1. LISTEN TO WHAT YOU WANT
Clients book sessions for many reasons and all want a little something different. It wouldn't be fair to you if I assumed you wanted the exact same thing out of your session as the previous client, now would it?
Some clients wants posed studio sessions and yet others prefer a natural setting with some posed and some candid images. Some clients are looking for that one image to blow up big and put it on a wall and some are looking for lots of images to create an album. Your photographer should listen to and ask questions about what you're looking to get out of the session and what you'd like to do with the images after the session. On the same note, be clear with your photographer about what you want out of the session because it can affect how the session is conducted.
Each photographer has their own style and business model, so don't be offended if a photographer you reach out to refers you on. Truly, we want what's best for our clients so if we don't think we can deliver what you're looking for, we will encourage you to seek out a photographer who can.
2. LISTEN TO WHAT YOUR PET NEEDS
Once you've determined that you and your photographer are a good fit, it's time to find out if your pet and the photographer are a good fit. Every animal is different. Some are happy-go-lucky with almost anyone, some are bashful with strangers but warm up quickly, and yet others are skittish at best. Some do great in public areas and some would do best in very secluded areas with little risk of having strangers or other dogs walk by. The thing that does remain constant is that their owners love them dearly and want what's best for them.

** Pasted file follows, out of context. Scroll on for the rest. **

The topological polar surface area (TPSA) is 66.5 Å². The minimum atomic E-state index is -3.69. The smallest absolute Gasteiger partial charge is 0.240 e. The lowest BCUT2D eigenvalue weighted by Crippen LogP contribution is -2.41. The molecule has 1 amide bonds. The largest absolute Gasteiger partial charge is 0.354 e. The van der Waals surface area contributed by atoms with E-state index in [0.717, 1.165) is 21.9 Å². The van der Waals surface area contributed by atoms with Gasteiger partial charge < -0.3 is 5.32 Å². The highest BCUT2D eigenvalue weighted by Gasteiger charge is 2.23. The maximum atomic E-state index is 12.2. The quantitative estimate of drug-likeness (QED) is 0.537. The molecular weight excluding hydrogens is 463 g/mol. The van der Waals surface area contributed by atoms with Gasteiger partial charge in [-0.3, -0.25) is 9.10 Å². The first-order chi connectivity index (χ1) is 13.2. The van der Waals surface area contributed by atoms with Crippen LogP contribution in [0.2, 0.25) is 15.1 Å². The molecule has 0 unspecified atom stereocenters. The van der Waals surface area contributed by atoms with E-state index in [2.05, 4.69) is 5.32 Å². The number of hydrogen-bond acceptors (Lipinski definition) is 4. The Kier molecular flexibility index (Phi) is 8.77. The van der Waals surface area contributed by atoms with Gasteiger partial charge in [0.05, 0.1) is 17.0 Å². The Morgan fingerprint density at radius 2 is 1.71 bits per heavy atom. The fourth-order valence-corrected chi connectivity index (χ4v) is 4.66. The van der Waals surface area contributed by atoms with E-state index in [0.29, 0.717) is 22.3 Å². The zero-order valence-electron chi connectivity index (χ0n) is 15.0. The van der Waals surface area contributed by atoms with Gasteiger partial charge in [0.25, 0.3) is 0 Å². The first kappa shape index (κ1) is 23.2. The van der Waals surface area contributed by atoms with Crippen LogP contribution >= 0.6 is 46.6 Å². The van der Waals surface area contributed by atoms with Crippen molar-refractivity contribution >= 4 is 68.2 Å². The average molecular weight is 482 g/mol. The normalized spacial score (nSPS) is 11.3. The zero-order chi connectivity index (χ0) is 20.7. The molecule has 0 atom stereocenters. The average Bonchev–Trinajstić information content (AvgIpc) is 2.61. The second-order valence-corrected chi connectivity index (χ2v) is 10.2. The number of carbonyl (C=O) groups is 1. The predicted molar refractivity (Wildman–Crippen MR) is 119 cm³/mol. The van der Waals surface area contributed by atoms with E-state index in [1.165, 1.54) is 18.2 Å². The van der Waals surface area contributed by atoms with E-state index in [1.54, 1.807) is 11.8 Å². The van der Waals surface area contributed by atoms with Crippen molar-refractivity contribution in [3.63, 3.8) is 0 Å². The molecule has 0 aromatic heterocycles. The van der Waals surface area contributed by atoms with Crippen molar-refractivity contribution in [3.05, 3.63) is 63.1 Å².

This photo is of my girl, Nessie. For those of you that know us, you know she can be a bit of a handful. We brought her into our home when she was 9 months old. She had lived the life of an unsocialized outside dog since she was a puppy. She is a reactive dog. We have to walk on secluded trails and I am always ready to make it rain treats if we see one of her triggers. Luckily, these are less and less but motorcycles, other dogs, and fast moving bicycles are just a few of them.
If I were to look for a photographer for her, I would need one that understood we can't do photographs in places where we can't easily get distance from other dogs. I would need him to understand that while she is very friendly, she can look mean if she gets over threshold but she is not aggressive. If we were doing sessions in a studio, I would need him to schedule us at a time where we wouldn't meet dogs coming and going. (This is in contrast to her brother Ruger, who is one of those happy-go-lucky dogs and we could do the session anywhere and under almost any conditions.)
If I felt like the photographer was pushing us to locations or situations that she would not be comfortable in, I would thank him for his time and move along. Not because he is a bad photographer and not because he is a bad person, but I need to be an advocate for my dog. In short, I would look for a photographer who wanted to make sure Nessie was as happy as possible for her session and I encourage all of you to do the same for your pets.